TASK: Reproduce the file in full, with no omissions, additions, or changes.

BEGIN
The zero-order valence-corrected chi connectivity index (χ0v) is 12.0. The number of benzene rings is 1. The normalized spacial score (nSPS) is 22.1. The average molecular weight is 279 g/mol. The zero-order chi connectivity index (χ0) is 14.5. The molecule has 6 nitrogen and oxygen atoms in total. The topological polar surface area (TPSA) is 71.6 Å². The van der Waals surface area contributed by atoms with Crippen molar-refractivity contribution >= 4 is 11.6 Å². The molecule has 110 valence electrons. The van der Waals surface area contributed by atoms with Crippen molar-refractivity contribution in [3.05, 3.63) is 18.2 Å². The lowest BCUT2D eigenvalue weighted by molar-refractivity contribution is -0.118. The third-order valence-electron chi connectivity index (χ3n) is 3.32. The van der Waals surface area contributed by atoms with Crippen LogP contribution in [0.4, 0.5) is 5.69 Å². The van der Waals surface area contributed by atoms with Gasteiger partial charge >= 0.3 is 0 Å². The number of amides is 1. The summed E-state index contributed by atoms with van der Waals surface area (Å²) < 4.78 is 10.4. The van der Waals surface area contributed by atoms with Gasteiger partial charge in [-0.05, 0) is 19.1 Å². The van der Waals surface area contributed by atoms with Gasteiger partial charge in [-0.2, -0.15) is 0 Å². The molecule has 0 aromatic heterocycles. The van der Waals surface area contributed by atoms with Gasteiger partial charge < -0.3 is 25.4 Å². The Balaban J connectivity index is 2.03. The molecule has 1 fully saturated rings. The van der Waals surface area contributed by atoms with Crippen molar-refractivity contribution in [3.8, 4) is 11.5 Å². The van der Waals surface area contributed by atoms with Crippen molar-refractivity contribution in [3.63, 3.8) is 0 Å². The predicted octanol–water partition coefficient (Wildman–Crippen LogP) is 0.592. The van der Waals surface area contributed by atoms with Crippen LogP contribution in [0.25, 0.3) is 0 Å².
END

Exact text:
The zero-order valence-corrected chi connectivity index (χ0v) is 12.0. The number of benzene rings is 1. The normalized spacial score (nSPS) is 22.1. The average molecular weight is 279 g/mol. The zero-order chi connectivity index (χ0) is 14.5. The molecule has 6 nitrogen and oxygen atoms in total. The topological polar surface area (TPSA) is 71.6 Å². The van der Waals surface area contributed by atoms with Crippen molar-refractivity contribution >= 4 is 11.6 Å². The molecule has 110 valence electrons. The van der Waals surface area contributed by atoms with Crippen molar-refractivity contribution in [3.05, 3.63) is 18.2 Å². The lowest BCUT2D eigenvalue weighted by molar-refractivity contribution is -0.118. The third-order valence-electron chi connectivity index (χ3n) is 3.32. The van der Waals surface area contributed by atoms with Crippen LogP contribution in [0.4, 0.5) is 5.69 Å². The van der Waals surface area contributed by atoms with Gasteiger partial charge >= 0.3 is 0 Å². The number of amides is 1. The summed E-state index contributed by atoms with van der Waals surface area (Å²) < 4.78 is 10.4. The van der Waals surface area contributed by atoms with Gasteiger partial charge in [-0.05, 0) is 19.1 Å². The van der Waals surface area contributed by atoms with Gasteiger partial charge in [-0.2, -0.15) is 0 Å². The molecule has 0 aromatic heterocycles. The van der Waals surface area contributed by atoms with Gasteiger partial charge < -0.3 is 25.4 Å². The Balaban J connectivity index is 2.03. The molecule has 1 fully saturated rings. The van der Waals surface area contributed by atoms with Crippen molar-refractivity contribution in [3.8, 4) is 11.5 Å². The van der Waals surface area contributed by atoms with Crippen molar-refractivity contribution in [3.63, 3.8) is 0 Å². The predicted octanol–water partition coefficient (Wildman–Crippen LogP) is 0.592. The van der Waals surface area contributed by atoms with Crippen LogP contribution in [0.25, 0.3) is 0 Å².